feeling; and the stream of emotion must gush over the whole man. Nor is it sufficient that the reader's feeling be commensurate with the mere personal impression of a sentiment: genuine expression demands such a surplus, as it were, of emotion that it is sufficient to overflow the reader's own being, and impel and carry on with it the sympathies of his audience. The reader must himself feel the inspiration of number enkindling his personal emotion, and elevating and expanding his being, for the full outpouring of expression.
But few readers seem fully to feel the difference between the quiet and passive state in which we sit and give up our imagination to be impressed by the language of an author, and the communicative and active energy requisite to stamp even such an impression on the minds of others. In the former case, we are but involuntary, or, at the most, consentaneous recipients: in the latter, we are the positive and voluntary creators of effect.
The deep and full feeling of an author's sentiment, then, is the natural preliminary to expressive effect and consequent "orotund." But, from the imperfections of early culture, attention is, in most cases, demanded, at the same time, to the state and functions of the organs.
The effect of" effusive orotund," on the voice, is identical in its quality with the soft, but round and deep tone of a prolonged yawn, a form of voice which comes, obviously, from the peculiarly wide and free position of the organs in that act. Hence arises the suggestion to repeat voluntarily the effort of loud and prolonged yawning, and watch its peculiar effect on the sound of the voice, and repeat and prolong the sound in the form of the yawn, till it can be executed at pleasure.
"Effusive orotund" is, in one view, nothing else than "pure tone" rendered intense and ample in volume, by vigorous emission of breath, and by laryngial quality, or the full deep ringing effect of a free use of the larynx. The same position and movements of the organs, therefore, are used in the one, as in the other.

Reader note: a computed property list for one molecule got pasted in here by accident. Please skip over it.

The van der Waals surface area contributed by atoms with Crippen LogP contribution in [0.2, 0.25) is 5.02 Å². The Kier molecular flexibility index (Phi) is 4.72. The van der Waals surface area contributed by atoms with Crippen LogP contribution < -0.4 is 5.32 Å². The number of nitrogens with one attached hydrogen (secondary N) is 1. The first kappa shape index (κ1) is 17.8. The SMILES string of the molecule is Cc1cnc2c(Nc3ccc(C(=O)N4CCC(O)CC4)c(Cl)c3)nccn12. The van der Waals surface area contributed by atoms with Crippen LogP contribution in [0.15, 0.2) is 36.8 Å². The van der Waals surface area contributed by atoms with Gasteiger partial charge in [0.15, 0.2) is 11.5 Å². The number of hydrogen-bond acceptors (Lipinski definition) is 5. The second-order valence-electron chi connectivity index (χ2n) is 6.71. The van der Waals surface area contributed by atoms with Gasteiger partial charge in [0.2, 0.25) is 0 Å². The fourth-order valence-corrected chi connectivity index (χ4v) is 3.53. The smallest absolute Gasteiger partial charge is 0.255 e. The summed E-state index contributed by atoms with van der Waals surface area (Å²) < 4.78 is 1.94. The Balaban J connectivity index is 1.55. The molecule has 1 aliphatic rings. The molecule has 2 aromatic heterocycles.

The larynx operates in both with the consentaneous enlargement of the pharynx, the elevation of the veil of the palate, and the exactly balanced use of the nasal passage,
a style in which it is neither too much compressed, nor too widely opened, but exerted in the mode required to produce what musicians term "head tone."
The cultivation of vocal music, in the form of singing bass, is one of the most effectual means of securing the property of "effusive orotund" utterance, in reading and speaking. The following, and similar examples, together with the tabular elements, should be attentively and repeatedly practised, till the full, clear, deep, and perfect resonance of the " orotund" quality of voice, is fully at command.
Examples of "Effusive Orotund."
1. Pathos and Gloom, or Melancholy mingled with Grandeur.*
"The curfew tolls, the knell of parting day;
The lowing herd winds slowly o'er the lea; The ploughman homeward plods his weary way, And leaves the world to darkness and to me.
"Now fades the glimmering landscape on the sight,
The moping owl does to the moon complain
"Beneath those rugged elms, that yew-tree's shade, Where heaves the turf in many a mouldering heap,Each in his narrow cell for ever laid,
The rude forefathers of the hamlet sleep.
*Pathetic, tranquil, and solemn emotions, always pass from "pure tone" to "orotund quality," when force or sublimity, in any degree, marks the language in which these emotions are uttered."